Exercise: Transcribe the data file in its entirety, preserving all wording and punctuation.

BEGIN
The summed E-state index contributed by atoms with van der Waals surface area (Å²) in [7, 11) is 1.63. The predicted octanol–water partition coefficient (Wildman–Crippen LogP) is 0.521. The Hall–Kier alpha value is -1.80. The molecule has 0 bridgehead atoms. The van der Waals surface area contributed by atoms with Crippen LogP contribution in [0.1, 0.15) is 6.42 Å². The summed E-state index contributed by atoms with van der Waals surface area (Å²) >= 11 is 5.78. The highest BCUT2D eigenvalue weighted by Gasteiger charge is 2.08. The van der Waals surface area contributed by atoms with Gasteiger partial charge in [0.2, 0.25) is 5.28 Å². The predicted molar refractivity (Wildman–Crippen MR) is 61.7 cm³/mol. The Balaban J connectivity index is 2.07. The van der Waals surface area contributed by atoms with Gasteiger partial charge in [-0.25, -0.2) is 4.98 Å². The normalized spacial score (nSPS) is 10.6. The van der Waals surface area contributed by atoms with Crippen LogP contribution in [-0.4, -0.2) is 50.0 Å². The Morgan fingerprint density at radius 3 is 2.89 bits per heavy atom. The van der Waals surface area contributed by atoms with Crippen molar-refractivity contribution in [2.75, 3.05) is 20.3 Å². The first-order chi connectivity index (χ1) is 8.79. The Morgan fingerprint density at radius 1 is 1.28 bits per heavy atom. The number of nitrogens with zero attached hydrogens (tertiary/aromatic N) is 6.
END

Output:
The summed E-state index contributed by atoms with van der Waals surface area (Å²) in [7, 11) is 1.63. The predicted octanol–water partition coefficient (Wildman–Crippen LogP) is 0.521. The Hall–Kier alpha value is -1.80. The molecule has 0 bridgehead atoms. The van der Waals surface area contributed by atoms with Crippen LogP contribution in [0.1, 0.15) is 6.42 Å². The summed E-state index contributed by atoms with van der Waals surface area (Å²) >= 11 is 5.78. The highest BCUT2D eigenvalue weighted by Gasteiger charge is 2.08. The van der Waals surface area contributed by atoms with Gasteiger partial charge in [0.2, 0.25) is 5.28 Å². The predicted molar refractivity (Wildman–Crippen MR) is 61.7 cm³/mol. The Balaban J connectivity index is 2.07. The van der Waals surface area contributed by atoms with Gasteiger partial charge in [-0.25, -0.2) is 4.98 Å². The normalized spacial score (nSPS) is 10.6. The van der Waals surface area contributed by atoms with Crippen LogP contribution in [-0.4, -0.2) is 50.0 Å². The Morgan fingerprint density at radius 3 is 2.89 bits per heavy atom. The van der Waals surface area contributed by atoms with Crippen molar-refractivity contribution in [2.75, 3.05) is 20.3 Å². The first-order chi connectivity index (χ1) is 8.79. The Morgan fingerprint density at radius 1 is 1.28 bits per heavy atom. The number of nitrogens with zero attached hydrogens (tertiary/aromatic N) is 6.